Table 1. A list of the main observational data of the Crab and Vela pulsars relevant for the present study (see  -  and the references therein).
Figure 1. A schematic description of the bimetric spacetime inside glitching pulsars: The incompressible superfluid core is embedded in a Minkowski spacetime whereas the ambient media are enclosed in Schwarzschild spacetime.
l , i.e. the sequence must converge to a finite value. Moreover, our test calculations have shown that for , as otherwise the magnetic field would fail to spin-down the crust and therefore to surpass required for triggering a prompt spin-down of the core into the next lower energy state.
Indeed, one possible sequence which fulfills the above-mentioned constraints, though it might not be unique, is shown in Figure 2.
2) The initial conditions used here are (see  and the references therein). Here both the core and the ambient medium are set to initially rotate with the same frequency, i.e. . The initial total mass of the pulsars and that of the core are taken to be: and , respectively, where and are parameters whose values are determined through a global iteration procedure. The initial magnetic field strength is taken to be Gauss.
Figure 2. The elements of the quantum sequence are shown as function of time in year units. Both the core and the ambient medium are set to rotate with the same frequency 1440s−1 initially. As the pulsar cools down, starts increasing to reach 4 × 10−9 after approximately 1000 yr, (which corresponds to the Crab phase/blue-star) and 8.15 × 10−7 after 11,000 yr (which corresponds to Vela phase/red-star). here is measured in units of .
3) The elements of the sequence are obtained through the energy balance equation:
where is the inertia of the ambient compressible dissipative medium, which, due to the increase of the SuSu-core, must decrease on the cosmic time and is a non-dimensional constant.
Thus, the time-evolution of the core’s rotational frequency proceeds as follows: for a given , the ambient medium is set to decrease its frequency continuously with time through the emission magnetic dipole radiation. This implies that the difference should increase with time until has surpassed the critical value , In this case three events are expected to occur promptly:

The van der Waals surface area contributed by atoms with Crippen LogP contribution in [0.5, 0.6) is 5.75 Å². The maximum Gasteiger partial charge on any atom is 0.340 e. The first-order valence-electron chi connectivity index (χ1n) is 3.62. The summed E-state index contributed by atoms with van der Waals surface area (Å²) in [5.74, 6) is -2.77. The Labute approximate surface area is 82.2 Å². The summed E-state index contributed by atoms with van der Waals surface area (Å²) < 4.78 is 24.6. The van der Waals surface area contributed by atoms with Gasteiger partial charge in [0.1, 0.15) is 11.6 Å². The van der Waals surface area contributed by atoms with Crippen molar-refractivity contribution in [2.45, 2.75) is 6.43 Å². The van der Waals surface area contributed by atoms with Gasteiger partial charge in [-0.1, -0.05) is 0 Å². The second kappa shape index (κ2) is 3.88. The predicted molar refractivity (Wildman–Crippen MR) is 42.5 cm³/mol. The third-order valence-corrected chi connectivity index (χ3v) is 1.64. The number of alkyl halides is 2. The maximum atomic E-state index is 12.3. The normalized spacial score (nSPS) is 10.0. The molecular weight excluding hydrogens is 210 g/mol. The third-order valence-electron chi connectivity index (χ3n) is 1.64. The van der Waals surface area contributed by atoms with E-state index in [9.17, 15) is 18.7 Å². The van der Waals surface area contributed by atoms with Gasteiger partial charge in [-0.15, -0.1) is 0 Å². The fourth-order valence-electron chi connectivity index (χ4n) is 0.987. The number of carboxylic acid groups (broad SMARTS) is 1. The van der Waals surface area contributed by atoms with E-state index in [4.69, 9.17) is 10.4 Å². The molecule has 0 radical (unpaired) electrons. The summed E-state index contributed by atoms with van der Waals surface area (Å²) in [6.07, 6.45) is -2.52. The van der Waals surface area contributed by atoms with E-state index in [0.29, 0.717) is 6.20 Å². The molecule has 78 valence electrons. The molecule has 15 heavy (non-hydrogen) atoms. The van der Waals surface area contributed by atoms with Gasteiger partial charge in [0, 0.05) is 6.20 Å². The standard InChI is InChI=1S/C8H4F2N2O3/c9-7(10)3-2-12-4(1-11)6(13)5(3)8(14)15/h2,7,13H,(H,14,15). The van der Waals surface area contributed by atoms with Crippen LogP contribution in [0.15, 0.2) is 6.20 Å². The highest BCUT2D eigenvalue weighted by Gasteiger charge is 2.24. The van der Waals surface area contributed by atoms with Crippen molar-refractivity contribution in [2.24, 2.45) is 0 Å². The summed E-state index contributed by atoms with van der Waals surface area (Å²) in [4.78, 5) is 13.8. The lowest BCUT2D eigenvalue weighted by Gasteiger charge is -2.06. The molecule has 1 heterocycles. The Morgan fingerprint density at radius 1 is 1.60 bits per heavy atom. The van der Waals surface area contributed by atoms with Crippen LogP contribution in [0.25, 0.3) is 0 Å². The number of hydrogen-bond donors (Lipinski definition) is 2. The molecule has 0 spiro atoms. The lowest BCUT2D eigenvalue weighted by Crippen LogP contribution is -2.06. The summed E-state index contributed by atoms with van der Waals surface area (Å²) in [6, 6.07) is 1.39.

l The rigid-body rotating core changes abruptly its rotational state from into the next the quantum-mechanically permitted lower energy state: . This process is associated with ejection of a certain number of vortices into the boundary layer (BL) between the core and the overlying dissipative medium.
l The ejected vortices by the core are then absorbed by the differentially rotating dissipative medium and re-distributed viscously. Hence the medium in the BL would experience the prompt spin-up: , where is deduced from the sequence .
l The radius of the core is set to increases as dictated by the Onsager-feynmann equation:
where denote the velocity vector, the vector of line-element, the reduced Planck constant, mass of the superfluid particle pair and the number of vortices, respectively (see  for further details). Imposing zero-torque condition on the incompressible SuSu-core, i.e., . We then obtain the following recursive relation:
where and correspond to the cross-sectional area of the SuSu-core and to the corresponding radius, respectively. The increase in the dimension of the core implies that the matter in the geometrically thin boundary layer between the SuSu-core and the ambient medium should undergo a crossover phase transition into an incompressible superfluid, whose total energy density saturates around the critical value (see  and the references therin). The growth of the core proceeds on the cosmic time scale and ends when the pulsar has metamorphosed entirely into a maximally compact invisible dark energy object and therefore becomes observationally indistinguishable from a stellar black hole.
2. Solution Procedure & Results
The set of equations consists of the TOV equation for modeling the compressible dissipative matter in the shell overlaying the incompressible gluon-quark superfluid core, whereas the latter is set to obey the zero-torque condition and to dynamically evolve according to the Onsager-Feymann equation (for further details see Sec. 2 and Eq. 10 in ).
The global iteration loop is designed here to find the optimal values of the parameters: , the elements of the sequence and the decay rate of the magnetic field. These values should fulfill the initial and final conditions, the currently observed values of the time passages between two successive glitch-events both of the Crab and the Vela pulsars, the current observed values of their magnetic fields masses.